Main research findings
Intracranial aneurysms are balloon-shaped blobs on blood vessels inside the skull and are more brittle than the surrounding blood vessels, and can rupture, causing a stroke. To predict if an aneurysm is going to rupture, we are interested in the local blood flow inside the aneurysm. However, it is challenging to measure blood flow in the brain with good enough resolution. Progress in numerical simulations, combined with medical images of patients’ blood vessels, has provided new opportunities to model blood flow instead. However, the field has had several contentious areas, some of which could be attributed to the multitude of options and assumptions when performing such simulations. In this thesis I have therefore measured the real-world variability, going from a medical image to final blood flow simulation and rupture prediction, by comparing results across many research groups. I have also developed a new software tool that allows for parametric alteration of blood vessel geometry to study how it impacts blood flow. In medical image-based blood flow modelling for aneurysms, better reproducibility and replicability may help advance blood flow modelling as a robust research tool, which ultimately could assist clinicians in improving treatment strategy and patient outcomes.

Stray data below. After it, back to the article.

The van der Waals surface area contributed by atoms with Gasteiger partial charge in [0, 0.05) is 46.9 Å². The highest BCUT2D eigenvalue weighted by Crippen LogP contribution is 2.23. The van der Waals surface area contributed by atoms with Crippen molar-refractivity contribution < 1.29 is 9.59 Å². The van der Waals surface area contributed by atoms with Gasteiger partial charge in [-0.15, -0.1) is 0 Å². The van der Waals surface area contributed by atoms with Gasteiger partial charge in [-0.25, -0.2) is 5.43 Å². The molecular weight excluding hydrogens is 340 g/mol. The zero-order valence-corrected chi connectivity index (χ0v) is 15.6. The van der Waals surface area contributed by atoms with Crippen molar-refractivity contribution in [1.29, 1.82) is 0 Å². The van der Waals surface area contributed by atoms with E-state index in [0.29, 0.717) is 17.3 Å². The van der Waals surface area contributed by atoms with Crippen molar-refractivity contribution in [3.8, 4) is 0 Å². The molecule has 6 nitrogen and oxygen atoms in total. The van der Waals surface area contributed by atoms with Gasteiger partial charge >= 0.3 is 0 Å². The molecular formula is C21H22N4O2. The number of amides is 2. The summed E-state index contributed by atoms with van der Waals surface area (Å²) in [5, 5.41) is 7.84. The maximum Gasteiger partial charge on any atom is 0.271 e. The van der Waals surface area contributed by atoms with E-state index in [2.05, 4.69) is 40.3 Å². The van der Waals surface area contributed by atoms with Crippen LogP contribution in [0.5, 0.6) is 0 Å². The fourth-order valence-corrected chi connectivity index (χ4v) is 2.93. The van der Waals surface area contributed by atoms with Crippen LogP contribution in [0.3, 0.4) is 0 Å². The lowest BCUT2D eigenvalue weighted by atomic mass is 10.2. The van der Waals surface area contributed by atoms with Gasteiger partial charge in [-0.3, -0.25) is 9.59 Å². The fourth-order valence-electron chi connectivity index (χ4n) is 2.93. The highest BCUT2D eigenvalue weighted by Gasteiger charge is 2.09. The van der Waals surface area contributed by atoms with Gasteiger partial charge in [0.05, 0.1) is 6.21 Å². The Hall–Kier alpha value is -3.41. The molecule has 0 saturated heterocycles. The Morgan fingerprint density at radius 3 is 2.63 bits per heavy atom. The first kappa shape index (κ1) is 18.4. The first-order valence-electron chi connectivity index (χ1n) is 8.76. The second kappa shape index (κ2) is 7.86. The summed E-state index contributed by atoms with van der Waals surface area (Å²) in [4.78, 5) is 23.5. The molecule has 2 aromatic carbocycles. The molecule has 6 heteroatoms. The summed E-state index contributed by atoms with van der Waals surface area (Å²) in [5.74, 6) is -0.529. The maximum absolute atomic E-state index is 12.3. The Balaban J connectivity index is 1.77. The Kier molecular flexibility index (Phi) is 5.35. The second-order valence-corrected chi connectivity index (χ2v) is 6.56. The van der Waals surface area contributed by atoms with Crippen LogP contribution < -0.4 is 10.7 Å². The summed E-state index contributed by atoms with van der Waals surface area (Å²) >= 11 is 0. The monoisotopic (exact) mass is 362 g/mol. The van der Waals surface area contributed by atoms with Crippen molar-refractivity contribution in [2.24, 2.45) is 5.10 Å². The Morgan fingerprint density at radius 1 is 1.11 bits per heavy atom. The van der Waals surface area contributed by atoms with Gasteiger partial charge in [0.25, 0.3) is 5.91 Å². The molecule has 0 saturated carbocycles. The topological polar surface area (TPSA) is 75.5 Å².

Prior to the defence, at 11:15 on the same day, Aslak presented his trial lecture "Medical imaging for flow quantification; current clinical applications, limitations and future possibilities" also in the HPL lecture hall.
- Principal Research Engineer Jonas Lantz, Department of Health, Medicine and Caring Sciences, Linköping University, Sweden
- Professor Leif Rune Hellevik, Department of Structural Engineering, Norwegian University of Science and Technology, Norway
- Professor Ole Christian Lingjærde, Department of Informatics, University of Oslo, Norway
- Chief Research Scientist Kristian Valen-Sendstad, Department of Computational Physiology, Simula
- Chief Research Scientist Samuel Wall, Department of Computational Physiology, Simula
- Chief Research Scientist Joakim Sundnes, Department of Informatics, UiO / Department of Computational Physiology, Simula
Read moreat the UiO Department of Informatics web page.